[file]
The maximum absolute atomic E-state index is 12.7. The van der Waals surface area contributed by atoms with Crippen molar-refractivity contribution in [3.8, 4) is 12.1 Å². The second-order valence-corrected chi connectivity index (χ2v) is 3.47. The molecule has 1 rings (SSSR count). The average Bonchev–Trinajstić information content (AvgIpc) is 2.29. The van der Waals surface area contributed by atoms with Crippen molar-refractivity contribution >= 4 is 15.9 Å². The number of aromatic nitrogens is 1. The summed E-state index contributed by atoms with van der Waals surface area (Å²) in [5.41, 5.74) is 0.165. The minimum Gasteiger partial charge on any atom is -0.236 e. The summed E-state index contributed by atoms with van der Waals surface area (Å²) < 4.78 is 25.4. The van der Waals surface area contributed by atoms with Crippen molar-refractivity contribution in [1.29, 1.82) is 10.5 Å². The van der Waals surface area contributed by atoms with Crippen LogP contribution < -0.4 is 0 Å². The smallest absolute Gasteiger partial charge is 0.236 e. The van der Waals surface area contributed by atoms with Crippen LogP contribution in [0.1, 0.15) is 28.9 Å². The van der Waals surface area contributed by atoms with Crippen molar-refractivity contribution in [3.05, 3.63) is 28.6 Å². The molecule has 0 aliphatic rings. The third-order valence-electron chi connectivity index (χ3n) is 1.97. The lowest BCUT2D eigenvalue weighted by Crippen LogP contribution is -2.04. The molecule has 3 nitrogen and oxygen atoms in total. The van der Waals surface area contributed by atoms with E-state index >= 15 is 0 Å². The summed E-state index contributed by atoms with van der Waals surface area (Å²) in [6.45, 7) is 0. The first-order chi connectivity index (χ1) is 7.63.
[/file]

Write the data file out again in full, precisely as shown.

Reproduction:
The maximum absolute atomic E-state index is 12.7. The van der Waals surface area contributed by atoms with Crippen molar-refractivity contribution in [3.8, 4) is 12.1 Å². The second-order valence-corrected chi connectivity index (χ2v) is 3.47. The molecule has 1 rings (SSSR count). The average Bonchev–Trinajstić information content (AvgIpc) is 2.29. The van der Waals surface area contributed by atoms with Crippen molar-refractivity contribution >= 4 is 15.9 Å². The number of aromatic nitrogens is 1. The summed E-state index contributed by atoms with van der Waals surface area (Å²) in [5.41, 5.74) is 0.165. The minimum Gasteiger partial charge on any atom is -0.236 e. The summed E-state index contributed by atoms with van der Waals surface area (Å²) < 4.78 is 25.4. The van der Waals surface area contributed by atoms with Crippen molar-refractivity contribution in [1.29, 1.82) is 10.5 Å². The van der Waals surface area contributed by atoms with Crippen LogP contribution < -0.4 is 0 Å². The smallest absolute Gasteiger partial charge is 0.236 e. The van der Waals surface area contributed by atoms with Crippen LogP contribution in [0.1, 0.15) is 28.9 Å². The van der Waals surface area contributed by atoms with Crippen molar-refractivity contribution in [3.05, 3.63) is 28.6 Å². The molecule has 0 aliphatic rings. The third-order valence-electron chi connectivity index (χ3n) is 1.97. The lowest BCUT2D eigenvalue weighted by Crippen LogP contribution is -2.04. The molecule has 3 nitrogen and oxygen atoms in total. The van der Waals surface area contributed by atoms with E-state index >= 15 is 0 Å². The summed E-state index contributed by atoms with van der Waals surface area (Å²) in [6.45, 7) is 0. The first-order chi connectivity index (χ1) is 7.63.